Warren Cromartie’s energy can be infectious. When the former Montreal Expos and Yomiuri Giants star gets going on a topic, his voice rises, his words drip with conviction and even over the phone, you can imagine him flashing that familiar, toothy, megawatt smile.
The subject on Cromartie’s mind today is the Montreal Expos. More specifically, how he hopes to bring the team, which relocated and became the Washington Nationals after the 2004 season, back to the city.
“It’s been quite a journey, and something I’m supposed to do,” Cromartie told The Japan Times in a telephone interview. “It’s not something where I’m trying to be a hero or anything.”
The Expos’ departure was a bitter pill for many Montreal residents, and it was one of these spurned fans who, in a chance meeting, helped inspire Cromartie to start the Montreal Baseball Project (MBP), a group whose aim is bringing baseball back.
“I started this journey about a year and a half ago,” Cromartie said. “Coming from the airport in Montreal, a fan who recognized me from when I was in Montreal, asked where can they go to see anything with the Expos on it. At that time we didn’t have anything, and I thought that was pretty much a travesty.”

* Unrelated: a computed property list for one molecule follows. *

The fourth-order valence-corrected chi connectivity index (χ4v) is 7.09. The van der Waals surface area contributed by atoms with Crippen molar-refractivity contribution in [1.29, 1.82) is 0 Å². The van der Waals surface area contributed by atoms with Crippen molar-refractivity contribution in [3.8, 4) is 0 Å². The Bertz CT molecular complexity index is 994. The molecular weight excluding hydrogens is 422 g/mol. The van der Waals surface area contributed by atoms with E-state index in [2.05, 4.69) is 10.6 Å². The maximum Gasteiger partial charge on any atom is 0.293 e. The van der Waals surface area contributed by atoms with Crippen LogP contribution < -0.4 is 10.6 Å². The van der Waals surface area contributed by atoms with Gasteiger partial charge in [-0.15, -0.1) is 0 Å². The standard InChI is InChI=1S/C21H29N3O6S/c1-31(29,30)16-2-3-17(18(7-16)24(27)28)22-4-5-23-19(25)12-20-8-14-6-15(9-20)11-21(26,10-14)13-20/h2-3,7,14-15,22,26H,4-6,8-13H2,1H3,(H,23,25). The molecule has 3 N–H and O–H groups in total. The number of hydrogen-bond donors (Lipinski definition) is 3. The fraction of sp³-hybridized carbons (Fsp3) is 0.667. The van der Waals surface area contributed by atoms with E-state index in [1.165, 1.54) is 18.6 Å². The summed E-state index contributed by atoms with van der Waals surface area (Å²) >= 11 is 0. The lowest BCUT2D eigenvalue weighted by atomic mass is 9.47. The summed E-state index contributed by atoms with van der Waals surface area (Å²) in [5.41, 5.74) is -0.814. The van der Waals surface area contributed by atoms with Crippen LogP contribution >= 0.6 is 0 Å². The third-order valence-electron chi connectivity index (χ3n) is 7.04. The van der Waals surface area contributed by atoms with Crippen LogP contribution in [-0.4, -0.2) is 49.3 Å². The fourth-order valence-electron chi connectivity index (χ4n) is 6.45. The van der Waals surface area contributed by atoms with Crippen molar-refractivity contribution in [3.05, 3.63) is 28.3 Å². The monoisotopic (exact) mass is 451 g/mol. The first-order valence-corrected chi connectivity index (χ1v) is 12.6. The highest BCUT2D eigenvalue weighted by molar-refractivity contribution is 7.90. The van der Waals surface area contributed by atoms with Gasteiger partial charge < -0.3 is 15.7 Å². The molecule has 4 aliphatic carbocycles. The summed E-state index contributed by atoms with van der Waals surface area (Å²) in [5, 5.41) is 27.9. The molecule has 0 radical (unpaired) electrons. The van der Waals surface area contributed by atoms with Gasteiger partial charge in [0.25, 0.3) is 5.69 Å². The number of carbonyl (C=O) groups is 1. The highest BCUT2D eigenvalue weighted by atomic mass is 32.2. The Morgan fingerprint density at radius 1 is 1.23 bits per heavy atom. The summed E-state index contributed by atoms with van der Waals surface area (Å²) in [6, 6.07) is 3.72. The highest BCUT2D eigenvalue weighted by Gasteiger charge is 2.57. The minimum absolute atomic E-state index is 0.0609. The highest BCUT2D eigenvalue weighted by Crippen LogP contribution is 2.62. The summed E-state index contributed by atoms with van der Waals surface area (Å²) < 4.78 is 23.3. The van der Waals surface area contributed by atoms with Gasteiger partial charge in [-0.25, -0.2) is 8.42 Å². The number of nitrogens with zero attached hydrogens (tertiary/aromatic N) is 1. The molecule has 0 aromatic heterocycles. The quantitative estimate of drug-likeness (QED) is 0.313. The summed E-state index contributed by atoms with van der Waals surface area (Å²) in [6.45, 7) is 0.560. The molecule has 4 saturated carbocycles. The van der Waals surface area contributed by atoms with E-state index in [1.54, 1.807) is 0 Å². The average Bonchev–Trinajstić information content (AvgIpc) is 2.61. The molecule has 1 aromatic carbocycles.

Over a year later, Cromartie was the picture of confidence on Dec. 12, when the results of a feasibility study — a collaboration of the Montreal Baseball Project, Ernst & Young and the Board of Trade of Metropolitan Montreal — concluded it would be viable to bring a team to the city. “We knew what we knew all along, that Montreal is viable,” he said.
While many have decried his quest as a longshot at best, Cromartie remains undeterred.
“They’re (Montreal residents) quite big on their sports with the (Canadian Football League’s) Alouettes, the (NHL’s) Canadiens and the Major League Soccer team, the Impact. I think times have changed for Montreal. I think Montreal is ready.”
The landscape has changed
There’s no denying that Montreal has undergone changes since losing its baseball team, a few of which may even make the city more receptive to a team than in 2004.